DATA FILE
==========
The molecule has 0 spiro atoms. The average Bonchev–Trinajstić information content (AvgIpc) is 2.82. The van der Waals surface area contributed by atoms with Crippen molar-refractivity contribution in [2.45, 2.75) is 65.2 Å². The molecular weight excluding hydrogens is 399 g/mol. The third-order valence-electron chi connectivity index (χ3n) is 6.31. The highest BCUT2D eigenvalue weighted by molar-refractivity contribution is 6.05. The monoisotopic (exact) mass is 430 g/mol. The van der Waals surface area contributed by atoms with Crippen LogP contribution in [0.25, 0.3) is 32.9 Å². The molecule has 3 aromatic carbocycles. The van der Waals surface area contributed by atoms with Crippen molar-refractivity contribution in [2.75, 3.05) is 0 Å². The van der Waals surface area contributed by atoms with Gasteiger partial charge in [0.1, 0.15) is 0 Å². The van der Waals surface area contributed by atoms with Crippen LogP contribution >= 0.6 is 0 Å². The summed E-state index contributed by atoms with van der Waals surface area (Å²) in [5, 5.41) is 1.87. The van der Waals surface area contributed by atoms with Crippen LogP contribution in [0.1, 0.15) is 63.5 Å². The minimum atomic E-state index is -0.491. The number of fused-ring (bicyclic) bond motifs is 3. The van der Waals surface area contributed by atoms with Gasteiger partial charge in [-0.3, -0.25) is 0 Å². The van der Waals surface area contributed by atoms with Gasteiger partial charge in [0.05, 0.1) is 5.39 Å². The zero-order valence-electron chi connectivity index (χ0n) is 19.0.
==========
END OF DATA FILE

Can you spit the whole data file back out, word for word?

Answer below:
The molecule has 0 spiro atoms. The average Bonchev–Trinajstić information content (AvgIpc) is 2.82. The van der Waals surface area contributed by atoms with Crippen molar-refractivity contribution in [2.45, 2.75) is 65.2 Å². The molecular weight excluding hydrogens is 399 g/mol. The third-order valence-electron chi connectivity index (χ3n) is 6.31. The highest BCUT2D eigenvalue weighted by molar-refractivity contribution is 6.05. The monoisotopic (exact) mass is 430 g/mol. The van der Waals surface area contributed by atoms with Crippen LogP contribution in [0.25, 0.3) is 32.9 Å². The molecule has 3 aromatic carbocycles. The van der Waals surface area contributed by atoms with Crippen molar-refractivity contribution in [2.75, 3.05) is 0 Å². The van der Waals surface area contributed by atoms with Gasteiger partial charge in [0.1, 0.15) is 0 Å². The van der Waals surface area contributed by atoms with Crippen LogP contribution >= 0.6 is 0 Å². The summed E-state index contributed by atoms with van der Waals surface area (Å²) in [5, 5.41) is 1.87. The van der Waals surface area contributed by atoms with Crippen LogP contribution in [0.1, 0.15) is 63.5 Å². The minimum atomic E-state index is -0.491. The number of fused-ring (bicyclic) bond motifs is 3. The van der Waals surface area contributed by atoms with Gasteiger partial charge in [-0.3, -0.25) is 0 Å². The van der Waals surface area contributed by atoms with Gasteiger partial charge in [0.05, 0.1) is 5.39 Å². The zero-order valence-electron chi connectivity index (χ0n) is 19.0.